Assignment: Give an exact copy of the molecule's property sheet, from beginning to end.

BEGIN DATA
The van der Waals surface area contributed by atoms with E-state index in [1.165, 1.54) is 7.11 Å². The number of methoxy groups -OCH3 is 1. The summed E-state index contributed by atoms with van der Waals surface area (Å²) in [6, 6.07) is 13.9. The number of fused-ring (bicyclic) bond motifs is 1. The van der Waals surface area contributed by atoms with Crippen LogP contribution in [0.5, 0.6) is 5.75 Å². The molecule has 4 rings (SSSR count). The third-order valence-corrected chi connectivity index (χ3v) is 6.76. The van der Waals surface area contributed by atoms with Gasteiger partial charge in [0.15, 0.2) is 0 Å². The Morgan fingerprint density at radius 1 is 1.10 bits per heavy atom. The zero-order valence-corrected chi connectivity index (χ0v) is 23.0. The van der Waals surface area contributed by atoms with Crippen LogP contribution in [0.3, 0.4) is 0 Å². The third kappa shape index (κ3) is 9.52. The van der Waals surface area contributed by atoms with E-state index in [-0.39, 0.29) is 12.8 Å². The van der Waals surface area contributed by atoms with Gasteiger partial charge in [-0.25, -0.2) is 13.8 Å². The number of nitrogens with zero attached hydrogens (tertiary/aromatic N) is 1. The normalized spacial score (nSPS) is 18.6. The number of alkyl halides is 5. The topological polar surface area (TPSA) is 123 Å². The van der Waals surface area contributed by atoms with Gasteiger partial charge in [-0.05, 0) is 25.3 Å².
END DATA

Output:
The van der Waals surface area contributed by atoms with E-state index in [1.165, 1.54) is 7.11 Å². The number of methoxy groups -OCH3 is 1. The summed E-state index contributed by atoms with van der Waals surface area (Å²) in [6, 6.07) is 13.9. The number of fused-ring (bicyclic) bond motifs is 1. The van der Waals surface area contributed by atoms with Crippen LogP contribution in [0.5, 0.6) is 5.75 Å². The molecule has 4 rings (SSSR count). The third-order valence-corrected chi connectivity index (χ3v) is 6.76. The van der Waals surface area contributed by atoms with Gasteiger partial charge in [0.15, 0.2) is 0 Å². The Morgan fingerprint density at radius 1 is 1.10 bits per heavy atom. The zero-order valence-corrected chi connectivity index (χ0v) is 23.0. The van der Waals surface area contributed by atoms with Crippen LogP contribution in [0.3, 0.4) is 0 Å². The third kappa shape index (κ3) is 9.52. The van der Waals surface area contributed by atoms with E-state index in [-0.39, 0.29) is 12.8 Å². The van der Waals surface area contributed by atoms with Gasteiger partial charge in [-0.25, -0.2) is 13.8 Å². The number of nitrogens with zero attached hydrogens (tertiary/aromatic N) is 1. The normalized spacial score (nSPS) is 18.6. The number of alkyl halides is 5. The topological polar surface area (TPSA) is 123 Å². The van der Waals surface area contributed by atoms with Gasteiger partial charge in [-0.05, 0) is 25.3 Å².